This is a deeply flawed approach that rewards those who see remote learning as nothing more than a move back home or a slight inconvenience. Continuing the Merit List rewards those with the privileges of a stable internet connection, fewer familial commitments upon returning home, a space to work, no need for College-provided housing and accommodations that would usually be granted only on campus. These students who “worked hard” and “persevered” most likely didn’t have to work a second job. These students most likely weren’t hindered by a disability that impedes their ability to succeed in an online classroom. I surely doubt that students with a perfect view of an expansive field in the background of their 9 a.m. Zoom call were struggling with food or housing insecurity.

It is known that this pandemic disproportionately affects low-income and BIPOC students, many of whom may depend upon the recognition the merit list may provide on a resume in order to distinguish themselves from their white peers. Due to circumstances that these students — myself included — had to face during the spring semester, this is a recognition which is now much harder to achieve. I believe that, because students lacked the resources that typically justify the Merit List’s existence, it should not be made public for the spring.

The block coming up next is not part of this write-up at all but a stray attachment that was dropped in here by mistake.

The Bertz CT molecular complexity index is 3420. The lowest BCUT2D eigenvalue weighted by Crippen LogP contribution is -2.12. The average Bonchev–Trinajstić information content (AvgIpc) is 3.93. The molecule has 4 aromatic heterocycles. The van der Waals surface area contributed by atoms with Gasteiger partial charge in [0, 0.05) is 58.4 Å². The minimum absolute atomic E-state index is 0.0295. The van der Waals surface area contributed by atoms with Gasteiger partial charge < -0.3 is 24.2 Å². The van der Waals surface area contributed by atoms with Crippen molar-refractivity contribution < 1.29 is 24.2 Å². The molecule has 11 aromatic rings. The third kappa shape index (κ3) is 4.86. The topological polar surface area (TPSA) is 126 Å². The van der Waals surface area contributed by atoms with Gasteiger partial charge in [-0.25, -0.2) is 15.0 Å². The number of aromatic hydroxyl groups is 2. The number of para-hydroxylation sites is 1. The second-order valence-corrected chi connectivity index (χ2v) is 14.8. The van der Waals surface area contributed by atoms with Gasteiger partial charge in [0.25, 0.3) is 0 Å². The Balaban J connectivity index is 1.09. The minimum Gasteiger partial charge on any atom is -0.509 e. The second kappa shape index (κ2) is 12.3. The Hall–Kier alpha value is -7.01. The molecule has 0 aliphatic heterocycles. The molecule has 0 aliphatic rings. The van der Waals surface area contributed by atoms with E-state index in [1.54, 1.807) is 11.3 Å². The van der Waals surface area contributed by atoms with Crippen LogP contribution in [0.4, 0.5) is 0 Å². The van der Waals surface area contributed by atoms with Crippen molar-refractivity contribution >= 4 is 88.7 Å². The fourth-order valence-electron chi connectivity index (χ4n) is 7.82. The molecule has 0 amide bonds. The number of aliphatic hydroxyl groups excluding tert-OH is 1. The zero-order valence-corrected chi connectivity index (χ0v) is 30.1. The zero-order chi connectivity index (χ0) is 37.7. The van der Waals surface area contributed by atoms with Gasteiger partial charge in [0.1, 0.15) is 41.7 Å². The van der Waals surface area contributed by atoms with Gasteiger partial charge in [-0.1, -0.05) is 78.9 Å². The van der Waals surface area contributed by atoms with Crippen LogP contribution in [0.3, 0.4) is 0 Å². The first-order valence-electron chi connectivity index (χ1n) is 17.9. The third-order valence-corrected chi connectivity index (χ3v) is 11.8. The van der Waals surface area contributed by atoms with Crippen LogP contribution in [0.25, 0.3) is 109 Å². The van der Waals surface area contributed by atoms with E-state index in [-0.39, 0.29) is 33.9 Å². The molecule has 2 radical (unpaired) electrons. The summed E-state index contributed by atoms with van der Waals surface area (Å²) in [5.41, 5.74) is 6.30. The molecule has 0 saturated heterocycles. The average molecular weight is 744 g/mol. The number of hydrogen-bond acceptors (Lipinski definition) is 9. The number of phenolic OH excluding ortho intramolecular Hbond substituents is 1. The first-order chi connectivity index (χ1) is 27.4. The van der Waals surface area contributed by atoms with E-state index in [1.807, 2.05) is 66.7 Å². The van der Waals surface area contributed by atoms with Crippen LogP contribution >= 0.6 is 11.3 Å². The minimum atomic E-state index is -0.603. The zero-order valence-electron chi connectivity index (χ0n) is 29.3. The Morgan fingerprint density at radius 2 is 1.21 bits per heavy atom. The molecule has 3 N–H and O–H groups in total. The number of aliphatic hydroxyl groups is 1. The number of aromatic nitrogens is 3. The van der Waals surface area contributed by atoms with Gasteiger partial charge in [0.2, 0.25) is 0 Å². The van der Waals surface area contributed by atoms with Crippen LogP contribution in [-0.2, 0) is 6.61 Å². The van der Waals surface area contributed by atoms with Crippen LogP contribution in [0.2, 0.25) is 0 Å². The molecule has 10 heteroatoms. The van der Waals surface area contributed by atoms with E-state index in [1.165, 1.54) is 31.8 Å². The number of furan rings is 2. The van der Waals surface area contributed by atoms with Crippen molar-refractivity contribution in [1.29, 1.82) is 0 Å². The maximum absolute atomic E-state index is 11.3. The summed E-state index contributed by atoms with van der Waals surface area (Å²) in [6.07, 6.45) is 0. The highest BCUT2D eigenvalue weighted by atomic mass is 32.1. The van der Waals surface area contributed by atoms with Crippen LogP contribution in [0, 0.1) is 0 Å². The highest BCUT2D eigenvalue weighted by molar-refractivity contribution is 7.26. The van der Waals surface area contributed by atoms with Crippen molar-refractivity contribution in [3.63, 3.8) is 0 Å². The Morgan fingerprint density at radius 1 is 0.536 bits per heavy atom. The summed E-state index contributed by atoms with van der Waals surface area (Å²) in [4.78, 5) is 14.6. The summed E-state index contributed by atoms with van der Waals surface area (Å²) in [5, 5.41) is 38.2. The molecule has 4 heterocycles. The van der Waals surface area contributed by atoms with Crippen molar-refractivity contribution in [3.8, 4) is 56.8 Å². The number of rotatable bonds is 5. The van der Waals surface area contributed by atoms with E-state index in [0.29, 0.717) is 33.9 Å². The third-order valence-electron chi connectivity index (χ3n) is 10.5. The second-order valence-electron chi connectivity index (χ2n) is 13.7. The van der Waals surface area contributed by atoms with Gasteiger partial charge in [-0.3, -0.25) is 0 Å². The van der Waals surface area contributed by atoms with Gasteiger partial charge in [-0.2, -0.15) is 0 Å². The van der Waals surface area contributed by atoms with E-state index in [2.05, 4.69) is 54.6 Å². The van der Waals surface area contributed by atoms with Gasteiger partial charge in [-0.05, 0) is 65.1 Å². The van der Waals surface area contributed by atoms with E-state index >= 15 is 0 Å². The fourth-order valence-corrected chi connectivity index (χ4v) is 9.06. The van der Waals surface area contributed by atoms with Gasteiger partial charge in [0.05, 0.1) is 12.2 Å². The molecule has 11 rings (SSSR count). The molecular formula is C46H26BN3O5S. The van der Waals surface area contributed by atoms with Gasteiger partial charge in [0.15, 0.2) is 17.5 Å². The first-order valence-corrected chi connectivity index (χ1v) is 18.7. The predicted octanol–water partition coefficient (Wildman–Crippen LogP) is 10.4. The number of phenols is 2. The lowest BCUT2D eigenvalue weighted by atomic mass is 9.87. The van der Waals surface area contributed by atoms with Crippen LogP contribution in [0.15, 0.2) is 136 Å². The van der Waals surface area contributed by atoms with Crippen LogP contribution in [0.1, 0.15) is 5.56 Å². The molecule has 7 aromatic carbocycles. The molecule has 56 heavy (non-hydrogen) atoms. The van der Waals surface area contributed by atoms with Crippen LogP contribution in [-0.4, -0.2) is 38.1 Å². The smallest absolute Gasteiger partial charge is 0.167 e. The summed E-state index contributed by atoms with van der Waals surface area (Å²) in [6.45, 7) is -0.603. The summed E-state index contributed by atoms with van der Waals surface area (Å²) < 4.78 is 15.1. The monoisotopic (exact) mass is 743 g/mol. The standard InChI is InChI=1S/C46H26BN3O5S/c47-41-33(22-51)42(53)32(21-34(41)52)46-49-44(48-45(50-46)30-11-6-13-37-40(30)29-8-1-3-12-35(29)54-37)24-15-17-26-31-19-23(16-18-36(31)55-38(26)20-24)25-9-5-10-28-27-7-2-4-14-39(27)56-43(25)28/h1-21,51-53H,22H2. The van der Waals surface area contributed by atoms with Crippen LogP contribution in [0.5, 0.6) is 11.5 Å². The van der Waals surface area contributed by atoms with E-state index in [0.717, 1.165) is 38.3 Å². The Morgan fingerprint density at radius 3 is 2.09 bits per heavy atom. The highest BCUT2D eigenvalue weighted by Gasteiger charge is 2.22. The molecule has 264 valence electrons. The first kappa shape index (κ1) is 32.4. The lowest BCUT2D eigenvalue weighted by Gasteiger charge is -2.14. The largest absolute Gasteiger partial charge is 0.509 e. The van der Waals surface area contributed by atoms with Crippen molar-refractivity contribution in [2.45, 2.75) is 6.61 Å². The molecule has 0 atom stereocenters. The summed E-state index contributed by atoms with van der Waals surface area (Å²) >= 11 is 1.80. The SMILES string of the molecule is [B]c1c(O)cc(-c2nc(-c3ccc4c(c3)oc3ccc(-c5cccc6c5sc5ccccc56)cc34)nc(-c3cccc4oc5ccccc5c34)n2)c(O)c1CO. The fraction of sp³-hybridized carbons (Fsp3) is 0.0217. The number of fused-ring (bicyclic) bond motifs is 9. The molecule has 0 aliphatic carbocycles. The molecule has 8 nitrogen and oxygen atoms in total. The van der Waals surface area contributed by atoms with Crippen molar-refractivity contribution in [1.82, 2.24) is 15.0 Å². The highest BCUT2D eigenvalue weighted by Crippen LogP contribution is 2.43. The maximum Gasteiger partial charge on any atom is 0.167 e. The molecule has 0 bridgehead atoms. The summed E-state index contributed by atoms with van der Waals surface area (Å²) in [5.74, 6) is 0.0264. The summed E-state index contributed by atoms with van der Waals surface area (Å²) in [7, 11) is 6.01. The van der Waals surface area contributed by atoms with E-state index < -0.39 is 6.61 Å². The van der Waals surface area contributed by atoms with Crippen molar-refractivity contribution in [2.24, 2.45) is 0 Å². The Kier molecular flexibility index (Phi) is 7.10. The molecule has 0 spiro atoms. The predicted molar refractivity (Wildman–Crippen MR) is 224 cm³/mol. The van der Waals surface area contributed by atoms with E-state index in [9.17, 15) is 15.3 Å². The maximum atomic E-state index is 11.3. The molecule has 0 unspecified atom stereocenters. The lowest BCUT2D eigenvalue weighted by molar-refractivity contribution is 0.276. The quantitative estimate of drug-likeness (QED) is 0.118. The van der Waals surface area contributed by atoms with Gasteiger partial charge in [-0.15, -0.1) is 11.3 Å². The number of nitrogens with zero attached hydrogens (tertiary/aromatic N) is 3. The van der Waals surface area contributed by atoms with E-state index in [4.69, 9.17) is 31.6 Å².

Merit, as a noun, is defined as “the quality of being particularly good or worthy, especially so as to deserve praise or reward.” While it has been proposed that not having one’s name on the list isn’t a punishment, those who are on the list are being praised. The Merit List, as it stands, would not be a recognition of achievement in our current circumstances. It would instead serve as a marker of a student’s privilege, and would perpetuate this false narrative of “persevering through hard times,” a vague statement used across the country that severely diminishes the experiences of those who genuinely struggled this past semester and may continue to struggle moving forward as a result of these inequities. These sentiments that imply hardship really only serve to show that the people who use them have no idea what they actually think “hard times” are.